Friday, October 09, 2009

Samuel Pepys discovers Simchas Torah

From the Diary Samuel Pepys Wednesday 14 October 1663 (Simchas Torah)

"Thence home and after dinner my wife and I, by Mr. Rawlinson’s conduct, to the Jewish Synagogue: where the men and boys in their vayles, and the women behind a lattice out of sight; and some things stand up, which I believe is their Law, in a press to which all coming in do bow; and at the putting on their vayles do say something, to which others that hear him do cry Amen, and the party do kiss his vayle. Their service all in a singing way, and in Hebrew. And anon their Laws that they take out of the press are carried by several men, four or five several burthens in all, and they do relieve one another; and whether it is that every one desires to have the carrying of it, I cannot tell, thus they carried it round about the room while such a service is singing. And in the end they had a prayer for the King, which they pronounced his name in Portugall; but the prayer, like the rest, in Hebrew. But, Lord! to see the disorder, laughing, sporting, and no attention, but confusion in all their service, more like brutes than people knowing the true God, would make a man forswear ever seeing them more and indeed I never did see so much, or could have imagined there had been any religion in the whole world so absurdly performed as this. Away thence with my mind strongly disturbed with them..."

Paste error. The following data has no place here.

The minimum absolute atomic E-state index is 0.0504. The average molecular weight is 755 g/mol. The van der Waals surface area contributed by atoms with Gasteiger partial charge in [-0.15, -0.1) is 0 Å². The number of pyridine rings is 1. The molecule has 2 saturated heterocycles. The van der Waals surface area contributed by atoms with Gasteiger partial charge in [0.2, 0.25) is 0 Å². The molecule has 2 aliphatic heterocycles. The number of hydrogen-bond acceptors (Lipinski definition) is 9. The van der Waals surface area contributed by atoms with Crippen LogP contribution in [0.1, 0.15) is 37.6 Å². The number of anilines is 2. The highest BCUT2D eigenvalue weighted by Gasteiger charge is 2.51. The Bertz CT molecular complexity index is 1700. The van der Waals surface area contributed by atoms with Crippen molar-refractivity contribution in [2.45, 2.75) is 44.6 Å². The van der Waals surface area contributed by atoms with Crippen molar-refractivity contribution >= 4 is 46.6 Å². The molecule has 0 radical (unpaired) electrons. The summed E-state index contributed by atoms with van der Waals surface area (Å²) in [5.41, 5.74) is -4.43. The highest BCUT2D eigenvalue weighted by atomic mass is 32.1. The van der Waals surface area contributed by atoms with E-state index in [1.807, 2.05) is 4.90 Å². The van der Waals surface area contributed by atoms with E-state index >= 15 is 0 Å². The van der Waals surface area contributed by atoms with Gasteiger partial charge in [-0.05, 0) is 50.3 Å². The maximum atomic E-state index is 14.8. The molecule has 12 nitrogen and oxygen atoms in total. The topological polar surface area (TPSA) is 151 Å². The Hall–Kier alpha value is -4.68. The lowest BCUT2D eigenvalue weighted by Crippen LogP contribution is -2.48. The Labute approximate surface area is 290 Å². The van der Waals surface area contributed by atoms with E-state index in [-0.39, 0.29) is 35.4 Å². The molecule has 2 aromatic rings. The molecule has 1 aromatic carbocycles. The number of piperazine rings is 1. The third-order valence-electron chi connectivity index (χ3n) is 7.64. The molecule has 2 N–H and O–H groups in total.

Samuel Pepys was a 17th century Englishmen whose diary remains once of history's best sources for the English Restoration period, while providing first person accounts of events he witnessed such as the Great Plague of London, the Second Dutch War and the Great Fire of London. The diary, which he kept for ten years, also tells us much about the morality of the period: It describes his daily life including, his various affairs with servants and neighborhood women, the casual beatings he administered to his wife and servants, and the official bribes he cheerfully accepted-- all while imagining himself one of Britain and Christendom's shining stars. Its not known why he visited the shul on Simchat Torah; some speculate he, or his companion, was the congregation's landlord; others say he was merely curious, and indeed his curiosity about nearly all things is well represented in the diary.

[Note: I have not read the diary. My information comes from Wikipedia, an old TNR review of the newest edition of the diary, and osmosis.]

Tip of the hat to Pen Tivokesh.

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